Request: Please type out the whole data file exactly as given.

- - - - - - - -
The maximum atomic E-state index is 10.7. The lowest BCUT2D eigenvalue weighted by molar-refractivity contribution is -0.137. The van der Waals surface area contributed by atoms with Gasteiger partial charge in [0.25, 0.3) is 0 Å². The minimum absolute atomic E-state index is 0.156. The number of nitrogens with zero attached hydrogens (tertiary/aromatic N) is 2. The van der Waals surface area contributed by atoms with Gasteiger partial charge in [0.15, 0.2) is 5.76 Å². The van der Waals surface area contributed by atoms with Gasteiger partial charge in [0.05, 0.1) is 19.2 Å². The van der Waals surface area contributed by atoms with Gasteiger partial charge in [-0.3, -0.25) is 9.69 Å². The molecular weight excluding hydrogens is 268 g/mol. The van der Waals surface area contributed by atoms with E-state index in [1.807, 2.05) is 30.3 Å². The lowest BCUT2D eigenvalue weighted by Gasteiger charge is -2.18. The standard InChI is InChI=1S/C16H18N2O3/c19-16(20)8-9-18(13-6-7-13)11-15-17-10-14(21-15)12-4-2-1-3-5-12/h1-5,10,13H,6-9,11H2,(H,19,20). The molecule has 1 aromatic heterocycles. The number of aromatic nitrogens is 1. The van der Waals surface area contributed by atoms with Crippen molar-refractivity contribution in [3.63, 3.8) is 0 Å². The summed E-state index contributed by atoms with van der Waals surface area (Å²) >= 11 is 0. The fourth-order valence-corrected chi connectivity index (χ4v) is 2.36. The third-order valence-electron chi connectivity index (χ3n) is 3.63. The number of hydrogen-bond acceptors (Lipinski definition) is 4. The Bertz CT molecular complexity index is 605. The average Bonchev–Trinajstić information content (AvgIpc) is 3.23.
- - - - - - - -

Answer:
The maximum atomic E-state index is 10.7. The lowest BCUT2D eigenvalue weighted by molar-refractivity contribution is -0.137. The van der Waals surface area contributed by atoms with Gasteiger partial charge in [0.25, 0.3) is 0 Å². The minimum absolute atomic E-state index is 0.156. The number of nitrogens with zero attached hydrogens (tertiary/aromatic N) is 2. The van der Waals surface area contributed by atoms with Gasteiger partial charge in [0.15, 0.2) is 5.76 Å². The van der Waals surface area contributed by atoms with Gasteiger partial charge in [0.05, 0.1) is 19.2 Å². The van der Waals surface area contributed by atoms with Gasteiger partial charge in [-0.3, -0.25) is 9.69 Å². The molecular weight excluding hydrogens is 268 g/mol. The van der Waals surface area contributed by atoms with E-state index in [1.807, 2.05) is 30.3 Å². The lowest BCUT2D eigenvalue weighted by Gasteiger charge is -2.18. The standard InChI is InChI=1S/C16H18N2O3/c19-16(20)8-9-18(13-6-7-13)11-15-17-10-14(21-15)12-4-2-1-3-5-12/h1-5,10,13H,6-9,11H2,(H,19,20). The molecule has 1 aromatic heterocycles. The number of aromatic nitrogens is 1. The van der Waals surface area contributed by atoms with Crippen molar-refractivity contribution in [3.63, 3.8) is 0 Å². The summed E-state index contributed by atoms with van der Waals surface area (Å²) >= 11 is 0. The fourth-order valence-corrected chi connectivity index (χ4v) is 2.36. The third-order valence-electron chi connectivity index (χ3n) is 3.63. The number of hydrogen-bond acceptors (Lipinski definition) is 4. The Bertz CT molecular complexity index is 605. The average Bonchev–Trinajstić information content (AvgIpc) is 3.23.